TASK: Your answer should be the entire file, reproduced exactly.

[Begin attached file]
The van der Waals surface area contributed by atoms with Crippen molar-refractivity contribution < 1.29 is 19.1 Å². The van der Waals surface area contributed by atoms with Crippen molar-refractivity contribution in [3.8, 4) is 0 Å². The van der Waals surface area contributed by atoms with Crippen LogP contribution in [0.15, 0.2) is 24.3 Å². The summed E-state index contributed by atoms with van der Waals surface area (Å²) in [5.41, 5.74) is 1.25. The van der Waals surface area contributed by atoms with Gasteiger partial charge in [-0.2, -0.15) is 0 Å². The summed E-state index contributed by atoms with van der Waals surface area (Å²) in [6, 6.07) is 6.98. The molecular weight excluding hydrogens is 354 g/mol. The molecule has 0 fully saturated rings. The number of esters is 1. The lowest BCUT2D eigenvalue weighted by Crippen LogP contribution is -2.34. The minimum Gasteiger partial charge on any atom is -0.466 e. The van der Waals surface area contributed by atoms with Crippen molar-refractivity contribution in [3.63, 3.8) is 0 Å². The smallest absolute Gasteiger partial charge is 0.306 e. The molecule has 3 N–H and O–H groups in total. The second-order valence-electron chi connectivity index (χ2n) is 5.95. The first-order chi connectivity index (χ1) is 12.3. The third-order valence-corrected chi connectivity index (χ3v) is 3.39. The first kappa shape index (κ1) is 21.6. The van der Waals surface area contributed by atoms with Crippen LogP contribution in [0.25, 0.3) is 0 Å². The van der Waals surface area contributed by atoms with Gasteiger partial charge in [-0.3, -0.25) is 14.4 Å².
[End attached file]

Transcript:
The van der Waals surface area contributed by atoms with Crippen molar-refractivity contribution < 1.29 is 19.1 Å². The van der Waals surface area contributed by atoms with Crippen molar-refractivity contribution in [3.8, 4) is 0 Å². The van der Waals surface area contributed by atoms with Crippen LogP contribution in [0.15, 0.2) is 24.3 Å². The summed E-state index contributed by atoms with van der Waals surface area (Å²) in [5.41, 5.74) is 1.25. The van der Waals surface area contributed by atoms with Gasteiger partial charge in [-0.2, -0.15) is 0 Å². The summed E-state index contributed by atoms with van der Waals surface area (Å²) in [6, 6.07) is 6.98. The molecular weight excluding hydrogens is 354 g/mol. The molecule has 0 fully saturated rings. The number of esters is 1. The lowest BCUT2D eigenvalue weighted by Crippen LogP contribution is -2.34. The minimum Gasteiger partial charge on any atom is -0.466 e. The van der Waals surface area contributed by atoms with Crippen molar-refractivity contribution in [3.63, 3.8) is 0 Å². The smallest absolute Gasteiger partial charge is 0.306 e. The molecule has 3 N–H and O–H groups in total. The second-order valence-electron chi connectivity index (χ2n) is 5.95. The first-order chi connectivity index (χ1) is 12.3. The third-order valence-corrected chi connectivity index (χ3v) is 3.39. The first kappa shape index (κ1) is 21.6. The van der Waals surface area contributed by atoms with Crippen LogP contribution in [0.25, 0.3) is 0 Å². The van der Waals surface area contributed by atoms with Gasteiger partial charge in [-0.3, -0.25) is 14.4 Å².